Three lots of two children’s cough syrups have been recalled due to overdose fears, GlaxoSmithKline (GSK) and the Food and Drug Administration (FDA) announced Thursday.
Two lots of Children’s Robitussin Honey Cough and Chest Congestion DM and one lot of Children’s Dimetapp Cold and Cough were shipped with dosing cups that are missing marks for 10mL measurements.
High doses of Robitussin can cause hallucinations and euphoria and the drug is. sometimes abused for its ‘high.’ It can also depress breathing with potentially life-threatening consequences.
GSK and the FDA warned that ‘there is a potential risk of accidental overdose if caregivers dispensing the syrup do not notice’ that the 20mL marks on the dosing cups don’t match up with the correct dosing instructions.
In its voluntary recall, GSK advises parents and caregivers to beware of bottles of Children’s Robitussin Honey Cough and Chest Congestion DM (4oz) from lot: 02177 (Exp. Jan. 2022) or lot 02178 (Exp. Jan. 2022).
Children’s Dimetapp Cold and Cough (8oz) from lot: CL8292 (Exp. Sep. 2021) are also missing correct demarcation on their dosage cups, and may pose a risk of accidental overdosing.
GlaxoSmithKline has issued a voluntary recall of two lots its Children’s Robitussin Honey Cough and Chest Congestion DM and one lot of Children’s Dimetapp Cold and Cough (pictured) that were shipped with dosing cups that are missing marks for 10mL doses, fearing the flaw could lead caregivers to pour kids accidental overdoses
Unfortunately, the recall comes amid the coronavirus pandemic, when parents may be particularly on edge about alleviating and treating their children’s coughs.
Concern over COVID-19 has led to an increase in accidental poisonings.
Calls to poison control centers in the US for children who have been exposed to dangerous disinfectant agents have surged by 20 percent since January.
Even before the pandemic began, FDA officials had warned that well-intentioned parents might be putting their kids at risk of overdoses by mixing cough medications or giving them doses intended for adults.
In 2018, the FDA went so far as to advise parents that for a common cold, caused by a virus, it’s often best to let the illness run its course, and support a child’s natural immune system with rest and lots of fluids and only give cough syrup if a child is having trouble sleeping or breathing.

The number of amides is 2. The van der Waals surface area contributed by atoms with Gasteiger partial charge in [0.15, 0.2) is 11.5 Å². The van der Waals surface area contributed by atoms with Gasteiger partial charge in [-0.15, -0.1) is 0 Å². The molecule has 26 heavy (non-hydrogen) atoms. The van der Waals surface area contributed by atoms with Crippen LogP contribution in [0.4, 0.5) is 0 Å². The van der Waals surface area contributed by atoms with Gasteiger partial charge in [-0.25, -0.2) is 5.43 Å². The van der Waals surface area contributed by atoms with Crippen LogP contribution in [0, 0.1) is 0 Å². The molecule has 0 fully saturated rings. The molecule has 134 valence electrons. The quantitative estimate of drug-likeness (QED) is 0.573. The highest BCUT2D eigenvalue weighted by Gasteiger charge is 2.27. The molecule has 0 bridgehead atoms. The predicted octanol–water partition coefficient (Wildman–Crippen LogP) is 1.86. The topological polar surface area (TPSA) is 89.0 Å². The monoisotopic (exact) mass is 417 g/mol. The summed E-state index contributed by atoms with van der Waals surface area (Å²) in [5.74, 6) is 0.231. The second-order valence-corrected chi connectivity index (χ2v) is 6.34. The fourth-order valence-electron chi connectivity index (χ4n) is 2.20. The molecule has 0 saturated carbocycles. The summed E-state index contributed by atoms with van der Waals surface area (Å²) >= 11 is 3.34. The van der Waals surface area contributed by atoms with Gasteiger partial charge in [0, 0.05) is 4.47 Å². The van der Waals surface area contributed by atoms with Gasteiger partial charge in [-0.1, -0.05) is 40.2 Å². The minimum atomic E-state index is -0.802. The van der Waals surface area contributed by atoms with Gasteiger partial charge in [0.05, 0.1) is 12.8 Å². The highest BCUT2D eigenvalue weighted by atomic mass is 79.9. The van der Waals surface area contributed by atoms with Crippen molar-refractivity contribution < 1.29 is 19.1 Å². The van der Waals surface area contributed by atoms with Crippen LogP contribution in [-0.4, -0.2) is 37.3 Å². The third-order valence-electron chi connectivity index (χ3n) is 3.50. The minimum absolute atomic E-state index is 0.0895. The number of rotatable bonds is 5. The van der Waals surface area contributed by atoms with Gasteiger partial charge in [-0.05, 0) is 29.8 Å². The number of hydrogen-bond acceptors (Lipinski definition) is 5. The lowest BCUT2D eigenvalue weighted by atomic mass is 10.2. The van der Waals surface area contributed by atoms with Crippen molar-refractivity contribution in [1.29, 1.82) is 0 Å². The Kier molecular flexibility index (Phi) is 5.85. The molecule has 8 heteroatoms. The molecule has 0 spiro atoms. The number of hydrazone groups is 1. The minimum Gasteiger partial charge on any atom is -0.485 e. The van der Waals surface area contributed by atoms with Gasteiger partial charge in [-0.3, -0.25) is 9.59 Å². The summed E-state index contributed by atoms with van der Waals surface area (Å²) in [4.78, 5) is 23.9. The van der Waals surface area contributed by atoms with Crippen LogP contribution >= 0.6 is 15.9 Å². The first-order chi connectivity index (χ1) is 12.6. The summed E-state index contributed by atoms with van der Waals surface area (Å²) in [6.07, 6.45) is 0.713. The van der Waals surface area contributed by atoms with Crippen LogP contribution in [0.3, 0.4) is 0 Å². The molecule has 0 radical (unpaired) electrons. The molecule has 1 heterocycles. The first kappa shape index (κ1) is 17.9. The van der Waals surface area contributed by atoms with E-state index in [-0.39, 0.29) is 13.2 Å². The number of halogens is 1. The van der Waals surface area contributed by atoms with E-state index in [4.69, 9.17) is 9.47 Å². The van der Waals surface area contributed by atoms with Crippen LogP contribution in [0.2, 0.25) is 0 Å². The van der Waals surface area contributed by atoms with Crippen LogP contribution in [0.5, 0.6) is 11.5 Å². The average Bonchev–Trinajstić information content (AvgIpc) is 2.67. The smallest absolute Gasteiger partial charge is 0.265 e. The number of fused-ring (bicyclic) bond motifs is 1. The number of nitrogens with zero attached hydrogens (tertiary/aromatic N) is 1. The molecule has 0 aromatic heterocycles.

Humidifiers and warm fluids with honey can also help ease the discomfort of a cough.
If parents do feel their children need cough syrups, precise dosing is essential.
Overdoses of cough syrup can cause a child’s breathing to slow dangerously, make them nauseous or trigger vomiting, lead to hallucinations, bursts of energy or even seizures.
And it doesn’t take a huge quantity for cough syrup medications to be too much for kids.
Parents could easily fill the Robitussin dosing cup to a first demarcating line, thinking it indicated the smallest quantity (5mL or 10mL) on the flawed bottles, which instead only mark every 20mL.
GSK caught the dosing cup issue during a review of its products’ packaging. No instances of overdoses or other issues related to the voluntarily recalled products have been reported.
Although COVID-19 is. striking children at much lower rates than adults, in the last couple months, it’s become clear that the infection can lead to a life-threatening inflammatory condition in children in rare cases.
Persistent cough is a symptom of coronavirus, although the virus often presents with upset stomach and diarrhea in children.
Parents concerned about COVID-19 should call their health care providers for advice on proper care for their children, when to have them tested for the virus and whether or not kids should be given cough syrup.